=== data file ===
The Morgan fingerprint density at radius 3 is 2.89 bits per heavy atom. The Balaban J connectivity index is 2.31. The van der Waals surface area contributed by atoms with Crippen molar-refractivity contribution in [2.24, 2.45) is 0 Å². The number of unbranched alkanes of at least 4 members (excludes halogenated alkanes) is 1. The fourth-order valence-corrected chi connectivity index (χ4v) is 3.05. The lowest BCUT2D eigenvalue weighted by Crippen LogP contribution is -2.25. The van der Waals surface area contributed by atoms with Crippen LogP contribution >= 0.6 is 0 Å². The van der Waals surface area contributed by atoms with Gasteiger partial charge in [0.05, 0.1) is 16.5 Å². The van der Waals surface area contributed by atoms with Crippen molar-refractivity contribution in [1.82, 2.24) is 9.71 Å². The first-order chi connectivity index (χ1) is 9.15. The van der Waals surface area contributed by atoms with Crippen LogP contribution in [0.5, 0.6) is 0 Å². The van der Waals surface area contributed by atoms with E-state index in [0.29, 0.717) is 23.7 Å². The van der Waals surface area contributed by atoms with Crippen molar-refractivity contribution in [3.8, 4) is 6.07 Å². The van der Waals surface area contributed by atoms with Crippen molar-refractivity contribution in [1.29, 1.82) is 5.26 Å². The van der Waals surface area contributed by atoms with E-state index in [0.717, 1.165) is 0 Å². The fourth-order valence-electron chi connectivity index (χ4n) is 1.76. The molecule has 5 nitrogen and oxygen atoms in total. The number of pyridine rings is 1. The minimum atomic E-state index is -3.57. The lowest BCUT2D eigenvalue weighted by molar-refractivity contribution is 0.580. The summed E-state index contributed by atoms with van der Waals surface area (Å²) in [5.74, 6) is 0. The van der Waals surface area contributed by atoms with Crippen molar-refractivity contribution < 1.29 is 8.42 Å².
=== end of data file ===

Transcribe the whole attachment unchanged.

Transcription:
The Morgan fingerprint density at radius 3 is 2.89 bits per heavy atom. The Balaban J connectivity index is 2.31. The van der Waals surface area contributed by atoms with Crippen molar-refractivity contribution in [2.24, 2.45) is 0 Å². The number of unbranched alkanes of at least 4 members (excludes halogenated alkanes) is 1. The fourth-order valence-corrected chi connectivity index (χ4v) is 3.05. The lowest BCUT2D eigenvalue weighted by Crippen LogP contribution is -2.25. The van der Waals surface area contributed by atoms with Crippen LogP contribution >= 0.6 is 0 Å². The van der Waals surface area contributed by atoms with Gasteiger partial charge in [0.05, 0.1) is 16.5 Å². The van der Waals surface area contributed by atoms with Crippen molar-refractivity contribution in [1.82, 2.24) is 9.71 Å². The first-order chi connectivity index (χ1) is 9.15. The van der Waals surface area contributed by atoms with Crippen LogP contribution in [0.5, 0.6) is 0 Å². The van der Waals surface area contributed by atoms with E-state index in [0.29, 0.717) is 23.7 Å². The van der Waals surface area contributed by atoms with Crippen molar-refractivity contribution in [3.8, 4) is 6.07 Å². The van der Waals surface area contributed by atoms with Crippen molar-refractivity contribution in [1.29, 1.82) is 5.26 Å². The van der Waals surface area contributed by atoms with E-state index in [0.717, 1.165) is 0 Å². The fourth-order valence-electron chi connectivity index (χ4n) is 1.76. The molecule has 5 nitrogen and oxygen atoms in total. The number of pyridine rings is 1. The minimum atomic E-state index is -3.57. The lowest BCUT2D eigenvalue weighted by molar-refractivity contribution is 0.580. The summed E-state index contributed by atoms with van der Waals surface area (Å²) in [5.74, 6) is 0. The van der Waals surface area contributed by atoms with Crippen molar-refractivity contribution < 1.29 is 8.42 Å².